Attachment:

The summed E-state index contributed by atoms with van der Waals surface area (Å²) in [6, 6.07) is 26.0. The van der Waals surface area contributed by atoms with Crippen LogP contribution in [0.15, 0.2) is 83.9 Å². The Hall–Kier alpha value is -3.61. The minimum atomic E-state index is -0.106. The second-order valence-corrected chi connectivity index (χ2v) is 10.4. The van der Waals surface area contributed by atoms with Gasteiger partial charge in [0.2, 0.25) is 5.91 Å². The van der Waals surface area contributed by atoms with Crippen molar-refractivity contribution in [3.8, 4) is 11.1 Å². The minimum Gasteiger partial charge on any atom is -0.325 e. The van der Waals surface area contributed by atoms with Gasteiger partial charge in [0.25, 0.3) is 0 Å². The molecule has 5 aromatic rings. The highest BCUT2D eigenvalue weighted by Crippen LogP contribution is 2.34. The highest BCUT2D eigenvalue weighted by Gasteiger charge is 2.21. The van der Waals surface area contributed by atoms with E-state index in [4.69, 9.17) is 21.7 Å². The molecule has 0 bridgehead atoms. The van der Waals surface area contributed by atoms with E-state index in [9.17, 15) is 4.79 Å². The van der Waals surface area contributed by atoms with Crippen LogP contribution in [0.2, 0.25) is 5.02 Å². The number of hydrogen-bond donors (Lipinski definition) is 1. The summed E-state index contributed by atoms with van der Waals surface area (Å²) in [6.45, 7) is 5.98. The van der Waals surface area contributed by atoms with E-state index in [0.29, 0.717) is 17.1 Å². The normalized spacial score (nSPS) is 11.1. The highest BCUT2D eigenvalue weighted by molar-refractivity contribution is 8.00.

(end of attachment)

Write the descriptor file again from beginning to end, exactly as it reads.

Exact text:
The summed E-state index contributed by atoms with van der Waals surface area (Å²) in [6, 6.07) is 26.0. The van der Waals surface area contributed by atoms with Crippen LogP contribution in [0.15, 0.2) is 83.9 Å². The Hall–Kier alpha value is -3.61. The minimum atomic E-state index is -0.106. The second-order valence-corrected chi connectivity index (χ2v) is 10.4. The van der Waals surface area contributed by atoms with Gasteiger partial charge in [0.2, 0.25) is 5.91 Å². The van der Waals surface area contributed by atoms with Crippen molar-refractivity contribution in [3.8, 4) is 11.1 Å². The minimum Gasteiger partial charge on any atom is -0.325 e. The van der Waals surface area contributed by atoms with Gasteiger partial charge in [0.25, 0.3) is 0 Å². The molecule has 5 aromatic rings. The highest BCUT2D eigenvalue weighted by Crippen LogP contribution is 2.34. The highest BCUT2D eigenvalue weighted by Gasteiger charge is 2.21. The van der Waals surface area contributed by atoms with E-state index in [4.69, 9.17) is 21.7 Å². The molecule has 0 bridgehead atoms. The van der Waals surface area contributed by atoms with E-state index in [9.17, 15) is 4.79 Å². The van der Waals surface area contributed by atoms with Crippen LogP contribution in [0.2, 0.25) is 5.02 Å². The number of hydrogen-bond donors (Lipinski definition) is 1. The summed E-state index contributed by atoms with van der Waals surface area (Å²) in [6.45, 7) is 5.98. The van der Waals surface area contributed by atoms with E-state index in [0.29, 0.717) is 17.1 Å². The normalized spacial score (nSPS) is 11.1. The highest BCUT2D eigenvalue weighted by molar-refractivity contribution is 8.00.